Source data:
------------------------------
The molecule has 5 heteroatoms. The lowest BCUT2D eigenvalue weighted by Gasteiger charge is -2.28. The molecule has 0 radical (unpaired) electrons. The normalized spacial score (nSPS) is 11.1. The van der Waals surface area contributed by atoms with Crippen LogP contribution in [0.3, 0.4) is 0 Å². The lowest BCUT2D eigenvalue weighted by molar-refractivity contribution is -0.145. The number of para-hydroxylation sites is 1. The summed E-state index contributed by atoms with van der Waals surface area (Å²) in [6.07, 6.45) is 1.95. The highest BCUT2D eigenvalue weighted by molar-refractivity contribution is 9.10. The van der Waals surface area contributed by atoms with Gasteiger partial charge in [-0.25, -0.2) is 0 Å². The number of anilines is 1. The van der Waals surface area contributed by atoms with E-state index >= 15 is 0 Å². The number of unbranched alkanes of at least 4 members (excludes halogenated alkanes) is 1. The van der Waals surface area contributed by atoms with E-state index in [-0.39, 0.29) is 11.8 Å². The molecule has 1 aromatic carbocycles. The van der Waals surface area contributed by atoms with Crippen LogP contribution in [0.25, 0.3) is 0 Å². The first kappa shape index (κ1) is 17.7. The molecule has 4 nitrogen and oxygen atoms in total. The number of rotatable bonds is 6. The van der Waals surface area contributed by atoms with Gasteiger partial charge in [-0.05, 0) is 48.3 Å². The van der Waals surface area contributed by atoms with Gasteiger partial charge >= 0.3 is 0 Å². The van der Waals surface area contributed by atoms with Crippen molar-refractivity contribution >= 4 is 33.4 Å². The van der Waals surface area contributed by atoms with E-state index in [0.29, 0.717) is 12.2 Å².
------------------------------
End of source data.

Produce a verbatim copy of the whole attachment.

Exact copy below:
The molecule has 5 heteroatoms. The lowest BCUT2D eigenvalue weighted by Gasteiger charge is -2.28. The molecule has 0 radical (unpaired) electrons. The normalized spacial score (nSPS) is 11.1. The van der Waals surface area contributed by atoms with Crippen LogP contribution in [0.3, 0.4) is 0 Å². The lowest BCUT2D eigenvalue weighted by molar-refractivity contribution is -0.145. The number of para-hydroxylation sites is 1. The summed E-state index contributed by atoms with van der Waals surface area (Å²) in [6.07, 6.45) is 1.95. The highest BCUT2D eigenvalue weighted by molar-refractivity contribution is 9.10. The van der Waals surface area contributed by atoms with Gasteiger partial charge in [-0.25, -0.2) is 0 Å². The number of anilines is 1. The van der Waals surface area contributed by atoms with E-state index >= 15 is 0 Å². The number of unbranched alkanes of at least 4 members (excludes halogenated alkanes) is 1. The van der Waals surface area contributed by atoms with E-state index in [-0.39, 0.29) is 11.8 Å². The molecule has 1 aromatic carbocycles. The van der Waals surface area contributed by atoms with Crippen LogP contribution in [0.25, 0.3) is 0 Å². The first kappa shape index (κ1) is 17.7. The molecule has 4 nitrogen and oxygen atoms in total. The number of rotatable bonds is 6. The van der Waals surface area contributed by atoms with Gasteiger partial charge in [-0.05, 0) is 48.3 Å². The van der Waals surface area contributed by atoms with Gasteiger partial charge >= 0.3 is 0 Å². The van der Waals surface area contributed by atoms with Crippen molar-refractivity contribution >= 4 is 33.4 Å². The van der Waals surface area contributed by atoms with E-state index in [0.29, 0.717) is 12.2 Å².